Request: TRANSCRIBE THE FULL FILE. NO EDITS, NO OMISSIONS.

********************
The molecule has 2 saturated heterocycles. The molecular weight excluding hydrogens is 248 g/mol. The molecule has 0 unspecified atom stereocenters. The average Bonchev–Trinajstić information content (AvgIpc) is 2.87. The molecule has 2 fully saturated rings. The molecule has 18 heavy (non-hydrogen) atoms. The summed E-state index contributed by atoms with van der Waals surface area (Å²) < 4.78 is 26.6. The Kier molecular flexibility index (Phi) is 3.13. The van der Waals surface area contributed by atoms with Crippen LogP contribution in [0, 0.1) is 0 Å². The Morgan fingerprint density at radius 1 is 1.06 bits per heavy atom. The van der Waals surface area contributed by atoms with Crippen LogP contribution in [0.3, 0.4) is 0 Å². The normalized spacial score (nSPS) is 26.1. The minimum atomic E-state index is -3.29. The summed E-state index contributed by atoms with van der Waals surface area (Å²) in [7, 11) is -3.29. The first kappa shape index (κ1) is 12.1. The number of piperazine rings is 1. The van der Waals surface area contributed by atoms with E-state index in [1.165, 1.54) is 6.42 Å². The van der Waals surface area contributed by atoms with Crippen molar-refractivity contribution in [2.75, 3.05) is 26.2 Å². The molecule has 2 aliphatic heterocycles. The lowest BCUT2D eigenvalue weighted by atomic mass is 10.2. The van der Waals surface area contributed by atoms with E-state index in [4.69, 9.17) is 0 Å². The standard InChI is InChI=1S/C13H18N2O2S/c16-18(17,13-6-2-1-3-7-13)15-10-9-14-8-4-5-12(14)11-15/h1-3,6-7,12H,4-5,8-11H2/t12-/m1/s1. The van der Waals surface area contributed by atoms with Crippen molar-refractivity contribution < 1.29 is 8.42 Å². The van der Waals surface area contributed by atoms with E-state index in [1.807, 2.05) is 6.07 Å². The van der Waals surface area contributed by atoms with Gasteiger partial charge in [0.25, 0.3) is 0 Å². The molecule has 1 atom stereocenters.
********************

The molecule has 2 saturated heterocycles. The molecular weight excluding hydrogens is 248 g/mol. The molecule has 0 unspecified atom stereocenters. The average Bonchev–Trinajstić information content (AvgIpc) is 2.87. The molecule has 2 fully saturated rings. The molecule has 18 heavy (non-hydrogen) atoms. The summed E-state index contributed by atoms with van der Waals surface area (Å²) < 4.78 is 26.6. The Kier molecular flexibility index (Phi) is 3.13. The van der Waals surface area contributed by atoms with Crippen LogP contribution in [0, 0.1) is 0 Å². The Morgan fingerprint density at radius 1 is 1.06 bits per heavy atom. The van der Waals surface area contributed by atoms with Crippen LogP contribution in [0.3, 0.4) is 0 Å². The normalized spacial score (nSPS) is 26.1. The minimum atomic E-state index is -3.29. The summed E-state index contributed by atoms with van der Waals surface area (Å²) in [7, 11) is -3.29. The first kappa shape index (κ1) is 12.1. The number of piperazine rings is 1. The van der Waals surface area contributed by atoms with E-state index in [1.165, 1.54) is 6.42 Å². The van der Waals surface area contributed by atoms with Crippen molar-refractivity contribution in [2.75, 3.05) is 26.2 Å². The molecule has 2 aliphatic heterocycles. The lowest BCUT2D eigenvalue weighted by atomic mass is 10.2. The van der Waals surface area contributed by atoms with E-state index in [4.69, 9.17) is 0 Å². The standard InChI is InChI=1S/C13H18N2O2S/c16-18(17,13-6-2-1-3-7-13)15-10-9-14-8-4-5-12(14)11-15/h1-3,6-7,12H,4-5,8-11H2/t12-/m1/s1. The van der Waals surface area contributed by atoms with Crippen molar-refractivity contribution < 1.29 is 8.42 Å². The van der Waals surface area contributed by atoms with E-state index in [1.807, 2.05) is 6.07 Å². The van der Waals surface area contributed by atoms with Gasteiger partial charge in [0.25, 0.3) is 0 Å². The molecule has 1 atom stereocenters.